• Stripperiffic: Channon's election night party dress. It has a triangular hole cut out over her left nipple. Appropriate enough as she IS actually an ex-stripper.
  • Stylistic Suck: The movies and cartoon based off of Spider.
  • Subverted Kids Show: Two of 'em in the setting. "Anthrax Cat" is Tom and Jerry as a torture Gorn show, and "The Sex Puppets" is pretty Sesame Street puppets and people doing hardcore pornography.

"Kids, would you like the Anthrax Cat cornholing kit? Call this number now!"

  • Take That: As might be expected for an Author Tract based on Hunter S. Thompson and making frequent references to A Modest Proposal, pretty much every issue has this to some extent about topics ranging from shallow mass media, to political corruption, to religion as a means to oppress and abuse people rather than comfort them. The biggest, most ongoing Take That, though, is probably for the audience itself.

Spider: You people don't know what the truth is! It's there, just under their bullshit, but you never look! That's what I hate most about this fucking city -- lies are news and the truth is obsolete!
Spider: Just a little reminder:
when I talk about the doomed, the scum, the people who no longer give a shit, the people who look away from the pain in the streets, the people who don't care who runs the country...
...when I talk about the filth of the city...
...I'm talking about you.

Spider: He's prepared to do anything to get what he wants. Well, newsflash: So am I.

  • Unreliable Narrator: Slightly, in the bits narrated by Spider's columns. Much like Thompson, he exaggerates the unimportant bits in order to point up the ones that matter...and to be funny. Subverted in that, also like Thompson, many of the more outrageous things he writes are confirmed by other characters' viewpoint to be perfectly true.
  • Unsympathetic Comedy Protagonist: Spider treats his assistants like garbage, talks about sterilizing the entire city, runs over several people, and uses the Bowel Disruptor on random pedestrians. He's also a man singularly devoted to exposing the truth, no matter what the cost.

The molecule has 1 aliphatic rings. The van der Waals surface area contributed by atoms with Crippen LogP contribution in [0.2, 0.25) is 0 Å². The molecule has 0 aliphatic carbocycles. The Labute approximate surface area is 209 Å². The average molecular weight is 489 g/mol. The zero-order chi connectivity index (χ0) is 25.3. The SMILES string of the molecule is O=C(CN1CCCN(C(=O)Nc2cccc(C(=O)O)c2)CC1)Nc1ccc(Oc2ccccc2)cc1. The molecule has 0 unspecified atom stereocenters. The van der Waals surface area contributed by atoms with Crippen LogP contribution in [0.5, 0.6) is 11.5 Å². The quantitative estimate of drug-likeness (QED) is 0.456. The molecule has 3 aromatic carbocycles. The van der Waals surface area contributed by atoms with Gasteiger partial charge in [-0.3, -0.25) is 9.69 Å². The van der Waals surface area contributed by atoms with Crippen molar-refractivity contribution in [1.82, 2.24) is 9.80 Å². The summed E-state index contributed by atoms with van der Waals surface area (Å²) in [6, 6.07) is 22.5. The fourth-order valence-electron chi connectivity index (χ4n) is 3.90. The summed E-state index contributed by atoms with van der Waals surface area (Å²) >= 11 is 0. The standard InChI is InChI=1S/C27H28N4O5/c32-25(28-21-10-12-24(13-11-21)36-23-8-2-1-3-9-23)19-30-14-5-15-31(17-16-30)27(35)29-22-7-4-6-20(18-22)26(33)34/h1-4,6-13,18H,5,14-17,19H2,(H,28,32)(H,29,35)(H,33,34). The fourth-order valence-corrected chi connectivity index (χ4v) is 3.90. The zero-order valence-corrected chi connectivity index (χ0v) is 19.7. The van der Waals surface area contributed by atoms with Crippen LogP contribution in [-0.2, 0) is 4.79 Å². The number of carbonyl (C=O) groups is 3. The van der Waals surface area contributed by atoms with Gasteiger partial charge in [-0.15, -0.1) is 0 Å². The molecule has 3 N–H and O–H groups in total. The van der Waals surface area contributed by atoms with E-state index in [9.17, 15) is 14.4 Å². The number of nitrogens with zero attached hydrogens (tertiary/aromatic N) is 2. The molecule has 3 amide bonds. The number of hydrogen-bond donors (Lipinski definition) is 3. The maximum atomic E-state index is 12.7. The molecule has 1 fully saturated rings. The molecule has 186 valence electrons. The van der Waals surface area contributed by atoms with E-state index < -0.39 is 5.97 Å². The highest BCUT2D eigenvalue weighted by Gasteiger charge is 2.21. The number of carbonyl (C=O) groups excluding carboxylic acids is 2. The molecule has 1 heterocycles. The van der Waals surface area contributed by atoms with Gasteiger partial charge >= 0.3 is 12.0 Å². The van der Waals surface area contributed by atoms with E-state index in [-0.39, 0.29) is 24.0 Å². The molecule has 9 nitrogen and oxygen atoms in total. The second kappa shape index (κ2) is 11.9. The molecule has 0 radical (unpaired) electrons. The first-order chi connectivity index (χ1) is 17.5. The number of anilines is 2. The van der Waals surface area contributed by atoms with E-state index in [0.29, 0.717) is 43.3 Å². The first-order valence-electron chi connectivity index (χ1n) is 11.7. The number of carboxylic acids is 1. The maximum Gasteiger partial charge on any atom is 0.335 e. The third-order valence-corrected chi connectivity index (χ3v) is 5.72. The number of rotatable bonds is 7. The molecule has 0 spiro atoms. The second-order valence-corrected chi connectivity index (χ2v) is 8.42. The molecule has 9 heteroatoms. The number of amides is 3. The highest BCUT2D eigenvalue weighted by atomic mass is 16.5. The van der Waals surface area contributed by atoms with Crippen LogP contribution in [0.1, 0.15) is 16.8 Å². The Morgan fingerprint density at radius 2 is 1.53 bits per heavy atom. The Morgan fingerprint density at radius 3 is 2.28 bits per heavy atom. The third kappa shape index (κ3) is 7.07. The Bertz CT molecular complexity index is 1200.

• Unusual Euphemism: READ MY SCRIPTURE!!!
  • Used Future: Some parts of the city.
  • Villainous Breakdown: Callahan succumbs to one as Spider really starts kicking his ass.
  • Villain with Good Publicity: The Smiler.
  • The Voice: The Whorehopper.
  • Walking Shirtless Scene: Spider almost never wears a shirt under his jacket.
  • We Will Have Perfect Health in the Future: While disease catches up with society, but smoking has lost most of its stigma, as people can "install" genetic traits in themselves that make them immune to carcinogens.
  • What Happened to the Mouse?: John Nkrumah is first introduced as Qi's lover/partner in running The Hole when Spider goes rogue after being fired from The Word. After Spider's first column is released on The Hole, he's seen having celebratory sex with Qi- then he's never seen or mentioned again, while Qi gets a drastic makeover and continues assisting Spider alone.
  • What Measure Is a Non-Human?: In the culling mentioned above under Kick the Dog, Spider lets us know that intelligent dogs have no rights.
  • Worst News Judgment Ever: Enforced by the government under the Smiler, and if it's not the government, it's the private news media being as offensive as possible, though The Word, Robert McX, and a few other news channels try their damndest to bypass government censorship.
  • World of Cardboard Speech: "So we've got a deadline. We can do deadlines."
  • Writer on Board: As with most of Ellis' work. Even in-universe with Spider.
  • 0% Approval Rating
    • The Beast is so unpopular that the Secret Service has started charging him for protection.
    • Near the end the Smiler's support has fallen lower than that of an earlier president who was caught fisting kittens in public.
  1. presumably along with other cloned meats given that Spider once eats a bucket of caribou eyes
  2. like the time he crashed a religious gathering dressed in a white robe, false beard, and halo-onna-stick